Why Is the Japanese Equivalent of the BBC Trying to Re-Write The Country’s WWII History?

NHK is Japan’s national public broadcasting organization, similar to the BBC in Britain.  As a public broadcasting network, it has an obligation to be politically unbiased.

However, in the last two weeks, some of the NHK’s 12 board-members have been making some pretty radical claims.

Naoki Hyakuta (Photo: Japan Free Press)

Naoki Hyakuta (Photo: Japan Free Press)

First is Naoki Hyakuta, who recently said that Japan was,

“Lured into the Second World War by America while liberating Asia from white colonialism.”

He also denied a number of war crimes, most notably the 1937 Nanjing massacre, when Japanese troops sacked the city of Nanjing, killing thousands of Chinese civilians.

One of many graphic pieces of evidence from Nanjing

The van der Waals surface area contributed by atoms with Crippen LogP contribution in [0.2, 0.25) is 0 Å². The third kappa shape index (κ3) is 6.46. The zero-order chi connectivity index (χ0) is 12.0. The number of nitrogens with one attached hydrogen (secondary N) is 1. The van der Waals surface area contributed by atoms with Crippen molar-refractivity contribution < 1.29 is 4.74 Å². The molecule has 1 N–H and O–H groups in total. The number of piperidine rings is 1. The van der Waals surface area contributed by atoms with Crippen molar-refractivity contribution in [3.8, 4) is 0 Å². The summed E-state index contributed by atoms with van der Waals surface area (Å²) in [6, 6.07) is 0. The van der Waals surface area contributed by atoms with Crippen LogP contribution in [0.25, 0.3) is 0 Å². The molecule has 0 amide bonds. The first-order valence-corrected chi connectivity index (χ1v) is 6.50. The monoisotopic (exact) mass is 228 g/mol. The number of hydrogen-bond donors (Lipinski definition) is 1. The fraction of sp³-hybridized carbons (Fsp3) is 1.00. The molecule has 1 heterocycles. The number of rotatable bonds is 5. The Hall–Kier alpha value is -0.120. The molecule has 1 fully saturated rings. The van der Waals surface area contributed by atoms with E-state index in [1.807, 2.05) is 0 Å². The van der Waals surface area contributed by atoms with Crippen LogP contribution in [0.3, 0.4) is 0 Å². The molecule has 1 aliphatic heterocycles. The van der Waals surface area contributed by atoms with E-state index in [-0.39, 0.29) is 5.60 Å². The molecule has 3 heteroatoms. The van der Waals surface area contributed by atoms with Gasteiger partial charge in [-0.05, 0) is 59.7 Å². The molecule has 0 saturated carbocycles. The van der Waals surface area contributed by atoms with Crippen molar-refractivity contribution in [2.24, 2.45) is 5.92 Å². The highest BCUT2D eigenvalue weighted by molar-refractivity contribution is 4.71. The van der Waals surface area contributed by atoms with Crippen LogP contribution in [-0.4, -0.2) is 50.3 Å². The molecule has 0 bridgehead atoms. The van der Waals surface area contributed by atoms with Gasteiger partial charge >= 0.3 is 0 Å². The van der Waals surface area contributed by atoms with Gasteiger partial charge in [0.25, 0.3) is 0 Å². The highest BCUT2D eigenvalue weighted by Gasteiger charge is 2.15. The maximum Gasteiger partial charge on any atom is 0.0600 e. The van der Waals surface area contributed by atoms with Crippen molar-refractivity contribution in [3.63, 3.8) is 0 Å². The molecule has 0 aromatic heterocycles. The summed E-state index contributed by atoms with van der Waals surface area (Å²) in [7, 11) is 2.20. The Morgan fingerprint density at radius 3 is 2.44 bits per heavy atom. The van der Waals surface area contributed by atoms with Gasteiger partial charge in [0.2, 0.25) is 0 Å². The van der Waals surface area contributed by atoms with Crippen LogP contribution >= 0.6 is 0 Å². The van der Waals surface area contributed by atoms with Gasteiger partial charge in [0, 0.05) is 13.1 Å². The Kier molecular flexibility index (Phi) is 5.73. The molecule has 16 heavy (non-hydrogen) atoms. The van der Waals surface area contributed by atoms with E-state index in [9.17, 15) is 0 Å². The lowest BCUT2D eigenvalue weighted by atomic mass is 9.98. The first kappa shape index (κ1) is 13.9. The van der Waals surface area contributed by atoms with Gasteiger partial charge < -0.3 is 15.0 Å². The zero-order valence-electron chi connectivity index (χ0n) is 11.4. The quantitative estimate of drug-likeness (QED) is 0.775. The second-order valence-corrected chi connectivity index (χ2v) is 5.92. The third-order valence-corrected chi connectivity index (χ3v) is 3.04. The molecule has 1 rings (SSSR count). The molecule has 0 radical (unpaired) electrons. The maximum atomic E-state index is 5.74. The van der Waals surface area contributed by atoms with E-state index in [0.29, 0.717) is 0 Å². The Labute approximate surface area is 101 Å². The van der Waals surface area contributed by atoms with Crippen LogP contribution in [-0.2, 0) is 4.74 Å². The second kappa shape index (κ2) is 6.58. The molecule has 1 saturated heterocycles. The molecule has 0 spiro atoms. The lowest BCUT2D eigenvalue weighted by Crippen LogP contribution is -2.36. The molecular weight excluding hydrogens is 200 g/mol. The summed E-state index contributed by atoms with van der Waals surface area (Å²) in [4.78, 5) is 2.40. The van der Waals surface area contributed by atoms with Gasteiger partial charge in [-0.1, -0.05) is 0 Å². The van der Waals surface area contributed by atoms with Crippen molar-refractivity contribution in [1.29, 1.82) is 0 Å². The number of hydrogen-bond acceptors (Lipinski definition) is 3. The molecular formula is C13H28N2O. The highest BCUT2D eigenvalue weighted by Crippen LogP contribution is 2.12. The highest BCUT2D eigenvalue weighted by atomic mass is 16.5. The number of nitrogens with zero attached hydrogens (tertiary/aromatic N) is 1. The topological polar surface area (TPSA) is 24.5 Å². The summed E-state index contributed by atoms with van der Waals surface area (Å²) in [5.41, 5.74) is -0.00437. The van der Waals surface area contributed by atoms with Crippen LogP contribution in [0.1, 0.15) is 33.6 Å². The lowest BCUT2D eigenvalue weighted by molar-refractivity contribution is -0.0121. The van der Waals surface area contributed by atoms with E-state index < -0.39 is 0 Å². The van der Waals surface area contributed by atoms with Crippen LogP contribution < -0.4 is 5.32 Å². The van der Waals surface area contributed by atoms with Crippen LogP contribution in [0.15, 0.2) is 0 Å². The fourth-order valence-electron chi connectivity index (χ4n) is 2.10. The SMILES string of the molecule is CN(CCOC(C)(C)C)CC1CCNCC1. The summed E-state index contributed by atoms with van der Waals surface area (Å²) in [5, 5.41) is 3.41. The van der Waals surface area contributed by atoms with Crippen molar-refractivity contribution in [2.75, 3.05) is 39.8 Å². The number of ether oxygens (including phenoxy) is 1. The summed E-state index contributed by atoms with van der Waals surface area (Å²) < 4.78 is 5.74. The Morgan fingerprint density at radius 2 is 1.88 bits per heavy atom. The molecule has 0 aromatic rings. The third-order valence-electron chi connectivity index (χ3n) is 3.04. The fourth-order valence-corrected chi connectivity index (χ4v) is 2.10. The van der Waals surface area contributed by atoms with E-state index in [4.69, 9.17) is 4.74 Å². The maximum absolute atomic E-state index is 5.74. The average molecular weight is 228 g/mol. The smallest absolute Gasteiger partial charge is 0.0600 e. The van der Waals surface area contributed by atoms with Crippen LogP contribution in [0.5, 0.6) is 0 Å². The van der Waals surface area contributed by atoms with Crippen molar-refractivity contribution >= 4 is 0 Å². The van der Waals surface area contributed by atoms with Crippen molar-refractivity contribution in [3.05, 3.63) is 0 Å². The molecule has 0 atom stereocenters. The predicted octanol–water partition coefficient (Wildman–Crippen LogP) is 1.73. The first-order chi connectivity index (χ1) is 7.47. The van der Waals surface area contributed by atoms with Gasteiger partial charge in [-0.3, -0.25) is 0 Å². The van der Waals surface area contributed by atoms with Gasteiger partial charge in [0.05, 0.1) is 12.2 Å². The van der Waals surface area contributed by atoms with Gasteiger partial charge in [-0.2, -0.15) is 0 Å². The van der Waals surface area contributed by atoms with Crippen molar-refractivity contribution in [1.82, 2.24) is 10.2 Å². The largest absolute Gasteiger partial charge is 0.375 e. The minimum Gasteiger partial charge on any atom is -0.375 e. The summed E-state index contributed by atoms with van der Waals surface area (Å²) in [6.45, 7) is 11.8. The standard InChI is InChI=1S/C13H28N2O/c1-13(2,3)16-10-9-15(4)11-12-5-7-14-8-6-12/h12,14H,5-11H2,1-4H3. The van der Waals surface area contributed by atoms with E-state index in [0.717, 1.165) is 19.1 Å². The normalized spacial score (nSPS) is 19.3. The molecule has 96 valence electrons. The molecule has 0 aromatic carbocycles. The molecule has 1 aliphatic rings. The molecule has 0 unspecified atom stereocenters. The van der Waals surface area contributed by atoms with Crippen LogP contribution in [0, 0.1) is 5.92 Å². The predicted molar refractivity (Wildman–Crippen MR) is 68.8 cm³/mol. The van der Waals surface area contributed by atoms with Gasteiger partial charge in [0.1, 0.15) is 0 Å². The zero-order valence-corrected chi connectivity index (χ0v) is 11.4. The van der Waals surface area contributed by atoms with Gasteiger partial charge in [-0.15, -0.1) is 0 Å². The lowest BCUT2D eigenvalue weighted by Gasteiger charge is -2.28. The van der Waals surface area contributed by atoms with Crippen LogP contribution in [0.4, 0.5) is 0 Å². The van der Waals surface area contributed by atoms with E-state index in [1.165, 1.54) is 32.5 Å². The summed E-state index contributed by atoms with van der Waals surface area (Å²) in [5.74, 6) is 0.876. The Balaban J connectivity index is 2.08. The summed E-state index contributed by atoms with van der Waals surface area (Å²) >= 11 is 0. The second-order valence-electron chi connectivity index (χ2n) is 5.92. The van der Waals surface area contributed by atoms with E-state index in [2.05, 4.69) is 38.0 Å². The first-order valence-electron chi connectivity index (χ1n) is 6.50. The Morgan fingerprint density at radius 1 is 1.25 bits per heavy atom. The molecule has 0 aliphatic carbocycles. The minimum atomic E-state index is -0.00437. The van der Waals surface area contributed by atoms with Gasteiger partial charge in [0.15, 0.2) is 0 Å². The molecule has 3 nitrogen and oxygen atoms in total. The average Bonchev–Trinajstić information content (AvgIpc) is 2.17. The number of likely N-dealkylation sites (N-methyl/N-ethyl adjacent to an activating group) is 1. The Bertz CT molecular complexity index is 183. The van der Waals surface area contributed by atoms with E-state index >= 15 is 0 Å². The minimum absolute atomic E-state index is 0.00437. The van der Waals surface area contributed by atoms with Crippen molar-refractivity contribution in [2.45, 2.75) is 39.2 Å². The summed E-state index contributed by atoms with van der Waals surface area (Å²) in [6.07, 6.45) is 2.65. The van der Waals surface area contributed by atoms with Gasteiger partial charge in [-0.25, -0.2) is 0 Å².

One of many graphic pieces of evidence from Nanjing

Then there’s the NHK’s new chairman, Katsuo Momii, who shocked reporters at a press conference two weeks ago when he said it was “only natural” to tow the government line on territorial disputes with Japan’s neighbors, saying,

“When the government says left we can’t say right.”

Momii then defended Japan’s system of sex slavery during wartime, saying that systems like this are “commonplace” during war.

Katsuo Momii (photo: The Malaysian Insider)

Katsuo Momii (photo: The Malaysian Insider)

So what explains these sudden outlandish claims from a network that is historically respected for its impartiality?

Naoki Hyakuta and Katsuo Momii are 2 of 4 NHK board-members who were reportedly hand-picked by right-wing President Shinzo Abe.

Recently, an unusually scathing editorial in The Japan Times stated that,

“Momii is perfectly willing to, in effect, turn  NHK into a propaganda mouthpiece of the current administration.”

These drastic claims definitely aren’t helping Japan’s already tense relations with the Chinese, who are highly pissed off (and very justifiably so, I might add) at the denial of the Nanjing massacre.

Read the full story from The Independent here.

Feature image courtesy of the Japan Free Press.


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